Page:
Let's have some fun! Interview questions for prospective interns!
April 6, 2011 6:32 PM   Subscribe

What are some great, curve ball questions to ask potential interns?

I am on the hiring/interviewing committee to bring on 4 summer interns. The interviews will be on the phone or via Skype. I want to have some curve balls to throw the prospective hires to separate the bright stars from the fakers.

The positions are for summer campaign organizers, they will spend time traveling around Alaska doing campaign things. Long days, camping sometimes working hard...

Last summer we hired some duds (I was not evolved, hence my involvement this year) and I want to hire only awesome people.

So hive mind, give me your best curve ball questions.
posted by Fuzzy Dog to Work & Money (29 answers total) 22 users marked this as a favorite
Try some of these.
posted by John Cohen at 6:36 PM on April 6, 2011

"Let's say you've decided you want to learn how to throw a curveball. Describe the process you will follow to achieve that goal."
posted by notyou at 6:39 PM on April 6, 2011 [12 favorites]

I'm not sure what you mean by curve-ball questions and this may just be me, but I'm not a big fan of odd questioning techniques in an interview, designed to throw candidates off guard, because then it just seems more like a guessing game and less like trying to get to know who the person really is.

Ask them to provide examples of projects they've worked on, specific problems they've solved, what makes them stand apart from the rest of the candidates or what really makes them interested in the job. I think if you ask these kind of dialogue questions - basically, just get them talking - and you have a decent intuition you can probably get a pretty good idea of the kind of person they are. Good luck.
posted by triggerfinger at 6:41 PM on April 6, 2011 [23 favorites]

What was the best piece of advice you ever got? (You'll want to listen for the insightfulness of the advice itself and the sophistication of the explanation as cues to their awesomeness.)

Where were you and what were you doing when the 9/11 terrorist attacks happened? (Listen for the amount of detail they offer and how impactful the news was for them when they first heard it.)

Tell me about your most life-changing experience. (Listen for their depth of understanding about how the experience changed them.)

What question would you ask me, if you wanted to get the most insight into who am I and what makes me tick? (inspired by notyou)
posted by DrGail at 6:42 PM on April 6, 2011

Best answer: Ask them if they are meat eaters. Then present a scenario where they and another intern, of the opposite meat eating persuasion, along with a loaf of bread, need to cross a body of water in the least number of trips in a canoe.
posted by StickyCarpet at 6:44 PM on April 6, 2011 [5 favorites]

Why don't you role play with them? I'm not sure what type of campaign things they are doing, but I'm assuming it involves work with the public. So role play, with you as the part of the person on the other side of the phone or the door. Then roll out some of the odd ball stuff people say and see how they react.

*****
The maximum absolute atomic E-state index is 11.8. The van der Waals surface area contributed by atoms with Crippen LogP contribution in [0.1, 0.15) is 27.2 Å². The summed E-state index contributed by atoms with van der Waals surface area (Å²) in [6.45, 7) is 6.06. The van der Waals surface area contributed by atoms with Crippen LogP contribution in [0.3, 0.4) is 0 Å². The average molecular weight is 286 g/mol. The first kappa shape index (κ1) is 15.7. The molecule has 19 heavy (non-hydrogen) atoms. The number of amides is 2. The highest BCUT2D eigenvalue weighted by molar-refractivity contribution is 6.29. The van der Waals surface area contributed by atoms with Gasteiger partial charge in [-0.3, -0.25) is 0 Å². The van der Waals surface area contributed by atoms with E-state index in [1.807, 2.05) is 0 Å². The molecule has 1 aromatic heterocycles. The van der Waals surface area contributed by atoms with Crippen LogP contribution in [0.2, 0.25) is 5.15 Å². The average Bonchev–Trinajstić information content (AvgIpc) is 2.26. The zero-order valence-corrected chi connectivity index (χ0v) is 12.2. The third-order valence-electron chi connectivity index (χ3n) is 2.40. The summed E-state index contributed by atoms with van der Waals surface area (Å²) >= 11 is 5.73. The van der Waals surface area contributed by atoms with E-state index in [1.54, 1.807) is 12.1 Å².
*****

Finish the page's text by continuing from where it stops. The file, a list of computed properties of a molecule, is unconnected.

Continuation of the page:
It's a curve ball that will give you a hint about what they can do, not curve ball for the sake of curve ball.
posted by unannihilated at 6:46 PM on April 6, 2011 [2 favorites]

Best answer: Ooh, I like this one from the thread I linked to:

"When is it OK to lie?"
posted by John Cohen at 6:49 PM on April 6, 2011 [1 favorite]

Ask them what they would do if they turned a corner and came face-to-face with a moose.

I'm totally serious, this has happened to me in Alaska and it would also give you an idea of their critical thinking.
posted by charmcityblues at 6:54 PM on April 6, 2011

I used to ask applicants what their favorite book was. Or what they had read recently that they liked. That way, I was able to determine if they did read, and the conversation we had about the book was usually pretty enlightening.
posted by MexicanYenta at 6:58 PM on April 6, 2011 [1 favorite]

Best answer: I like to ask newbies what they think the job responsibilities are. I had the following exchange at a college job fair once:

HIM: I just really, really want to be a systems engineer, you know? I'm so excited about it!

ME: Oh, really. Tell me, what do you think a systems engineer does?

HIM: Well, you know... designing... systems? And engineering? I really want to be one!

You would be surprised how many people can't answer this question. It may also depress you somewhat if you include the responsibilities in the job posting and people still can't answer it.
posted by backseatpilot at 6:58 PM on April 6, 2011 [3 favorites]

Where were you and what were you doing when the 9/11 terrorist attacks happened?

If the OP is seeking interns, there's a good chance that they are college-age or just out of college, which means that they were all of 11 or 12 when 9/11 happened. Those events did likely have an impact, but the impact was on a child and not necessarily reflective of the interviewees as adults.
posted by greta simone at 7:07 PM on April 6, 2011 [4 favorites]

Best answer: Here are my main two weeders. They're not curveballs, but they've been very sucessful predictors of whether a student is going to work out or not.